'…Siri, Google’s new Hummingbird algorithm and the rapid advances in IBM’s natural language processing all point to a time that may seem like a fantasy now but will just be the way “things” work in the years to come.'
Indian sports logos and nicknames may also have harked back to the Indian-only boarding schools, which excelled at collegiate sports. The Carlisle School’s football team, the Indians, was among the best in the nation. When Carlisle closed down in 1918, other (non-Indian) college programs were more inclined to use Indian names and symbols.
There’s a word for this new era we live in: the Anthropocene. This term, taken up by geologists, pondered by intellectuals…represents the idea that we have entered a new epoch in Earth’s geological history, one characterized by the arrival of the human species as a geological force. The Nobel-Prize-winning chemist Paul Crutzen coined the term in 2002, and it has steadily gained acceptance as evidence has increasingly mounted that the changes wrought by global warming will affect not just the world’s climate and biological diversity, but its very geology—and not just for a few centuries, but for millenniums.
…criticism…became a…guild, heavy on…jargon and dedicated to exclusion and self-protection. It became a way of credentialing an insider class and assuring its members of an income inside of the academy. As such, criticism took up a specialized vocabulary whose chief function…was to signal loyalty to the executive board of the approved critical class. There are all these words in contemporary criticism—’gendered,’ ‘hegemonic,’ ‘interrogate,’—that strike me as verbal secret handshakes. They might have been meaningful once, but more and more they feel like coded transmissions between the troops and their leaders. And they make for very ugly sentences. Critical prose of the type that includes them is singularly ugly prose, and I’m with Einstein and similar physicists in believing that elegance bears a close relation to truth.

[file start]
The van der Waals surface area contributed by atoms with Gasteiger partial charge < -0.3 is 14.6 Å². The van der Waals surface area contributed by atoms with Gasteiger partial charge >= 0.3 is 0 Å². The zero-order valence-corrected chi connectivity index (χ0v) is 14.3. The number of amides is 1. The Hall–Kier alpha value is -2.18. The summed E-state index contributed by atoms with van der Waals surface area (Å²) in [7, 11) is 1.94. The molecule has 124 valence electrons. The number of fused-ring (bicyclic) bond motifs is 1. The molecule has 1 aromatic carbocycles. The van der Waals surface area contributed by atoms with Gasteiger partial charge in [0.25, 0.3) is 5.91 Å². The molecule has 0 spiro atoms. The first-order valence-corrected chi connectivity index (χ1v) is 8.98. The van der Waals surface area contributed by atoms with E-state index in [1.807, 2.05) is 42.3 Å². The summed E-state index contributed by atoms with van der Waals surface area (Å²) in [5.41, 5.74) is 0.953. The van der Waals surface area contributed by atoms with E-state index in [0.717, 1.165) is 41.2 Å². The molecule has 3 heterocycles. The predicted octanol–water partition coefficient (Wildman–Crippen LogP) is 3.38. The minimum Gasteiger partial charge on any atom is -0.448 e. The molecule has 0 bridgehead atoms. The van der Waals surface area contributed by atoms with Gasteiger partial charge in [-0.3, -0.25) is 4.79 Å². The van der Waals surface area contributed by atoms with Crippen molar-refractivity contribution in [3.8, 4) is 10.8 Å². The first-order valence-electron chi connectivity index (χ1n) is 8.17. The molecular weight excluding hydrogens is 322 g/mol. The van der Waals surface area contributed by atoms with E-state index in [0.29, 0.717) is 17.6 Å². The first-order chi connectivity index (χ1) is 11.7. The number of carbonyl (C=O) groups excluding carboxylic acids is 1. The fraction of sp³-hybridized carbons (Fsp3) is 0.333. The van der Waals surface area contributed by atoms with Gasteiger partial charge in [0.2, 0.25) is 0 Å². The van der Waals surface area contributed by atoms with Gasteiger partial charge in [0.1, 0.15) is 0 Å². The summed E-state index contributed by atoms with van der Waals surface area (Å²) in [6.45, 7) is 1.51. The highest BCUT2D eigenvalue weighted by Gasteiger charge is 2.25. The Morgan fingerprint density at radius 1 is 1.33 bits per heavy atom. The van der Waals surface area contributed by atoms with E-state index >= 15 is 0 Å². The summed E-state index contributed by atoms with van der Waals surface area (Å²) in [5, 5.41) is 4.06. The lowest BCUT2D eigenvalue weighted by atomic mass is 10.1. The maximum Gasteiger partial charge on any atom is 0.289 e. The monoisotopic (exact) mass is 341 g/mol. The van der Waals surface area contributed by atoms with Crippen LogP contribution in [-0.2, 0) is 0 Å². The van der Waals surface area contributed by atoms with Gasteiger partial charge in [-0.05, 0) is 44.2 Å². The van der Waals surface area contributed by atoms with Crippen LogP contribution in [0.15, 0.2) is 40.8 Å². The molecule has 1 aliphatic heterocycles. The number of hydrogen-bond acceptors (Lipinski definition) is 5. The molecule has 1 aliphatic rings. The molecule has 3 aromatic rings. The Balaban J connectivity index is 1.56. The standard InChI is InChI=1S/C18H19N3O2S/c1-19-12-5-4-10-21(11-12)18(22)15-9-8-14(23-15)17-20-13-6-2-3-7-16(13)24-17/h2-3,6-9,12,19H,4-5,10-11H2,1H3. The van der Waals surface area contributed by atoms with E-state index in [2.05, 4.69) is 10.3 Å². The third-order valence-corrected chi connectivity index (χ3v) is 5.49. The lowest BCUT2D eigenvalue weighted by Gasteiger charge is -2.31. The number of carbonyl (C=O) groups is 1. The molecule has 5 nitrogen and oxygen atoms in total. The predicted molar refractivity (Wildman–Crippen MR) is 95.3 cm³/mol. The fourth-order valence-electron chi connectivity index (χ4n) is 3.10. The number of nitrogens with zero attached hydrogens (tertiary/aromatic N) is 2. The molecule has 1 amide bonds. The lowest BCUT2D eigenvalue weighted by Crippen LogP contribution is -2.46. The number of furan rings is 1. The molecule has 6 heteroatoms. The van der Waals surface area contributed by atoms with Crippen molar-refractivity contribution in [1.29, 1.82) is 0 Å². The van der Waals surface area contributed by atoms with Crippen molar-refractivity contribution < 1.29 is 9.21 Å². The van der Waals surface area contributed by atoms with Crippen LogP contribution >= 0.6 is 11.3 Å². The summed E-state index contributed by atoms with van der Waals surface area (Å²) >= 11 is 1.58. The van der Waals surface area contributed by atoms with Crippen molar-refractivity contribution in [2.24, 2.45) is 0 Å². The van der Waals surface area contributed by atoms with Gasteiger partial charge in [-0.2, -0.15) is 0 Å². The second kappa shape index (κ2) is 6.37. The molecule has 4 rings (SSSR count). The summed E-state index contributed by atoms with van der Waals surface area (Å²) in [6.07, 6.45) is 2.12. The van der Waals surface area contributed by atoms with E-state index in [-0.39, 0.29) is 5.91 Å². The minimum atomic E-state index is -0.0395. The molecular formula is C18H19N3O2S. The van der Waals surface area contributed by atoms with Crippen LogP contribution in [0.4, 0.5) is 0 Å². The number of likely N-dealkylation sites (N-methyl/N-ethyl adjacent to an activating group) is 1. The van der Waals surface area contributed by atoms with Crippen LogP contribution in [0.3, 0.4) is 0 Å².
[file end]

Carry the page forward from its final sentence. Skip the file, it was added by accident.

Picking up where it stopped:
Nadia Bolz-Weber represents a…Christianity…that merges the passion and life-changing fervor of evangelicalism with the commitment to inclusiveness and social justice of mainline Protestantism. She’s a tatted-up, foul-mouthed champion to people sick of being belittled as not Christian enough for the right or too Jesus-y for the left.
I suppose what I’m describing is a particular type of post-truth maneuver. It’s also related to one of my continuing themes, which is that the way that the GOP-aligned partisan press works has made Republican politicians incredibly lazy, since they know that Fox News and the rest of them will fully buy into whatever talking points they come up with…then the (‘neutral’) press covers this stuff…it needs better language…so that readers and viewers can actually be informed about what’s going on.
Baseball’s Atlanta Braves and Cleveland Indians, football’s Kansas City Chiefs and hockey franchises like the Chicago Blackhawks have likewise come in for criticism. But the Redskins have far and away drawn the most ire, and some question whether clinging to the name, rather than engaging the opposition in meaningful dialogue, will be possible much longer.
Often when you’re an immigrant writing in English, people think it’s primarily a commercial choice. But for many of us, it’s a choice that rises out of the circumstances of our lives. These are the tools I have at my disposal, based on my experiences. It’s a constant debate, not just in my community but in other communities…Where do you belong? You’re kind of one of us, but you now write in a different language. You’re told you don’t belong to American literature or you’re told you don’t belong to Haitian literature. Maybe there’s a place on the hyphen, as Julia Alvarez so brilliantly wrote in one of her essays. That middle generation, the people whose parents brought them to other countries as small children, or even people who were born to immigrant parents, maybe they can have their own literature too.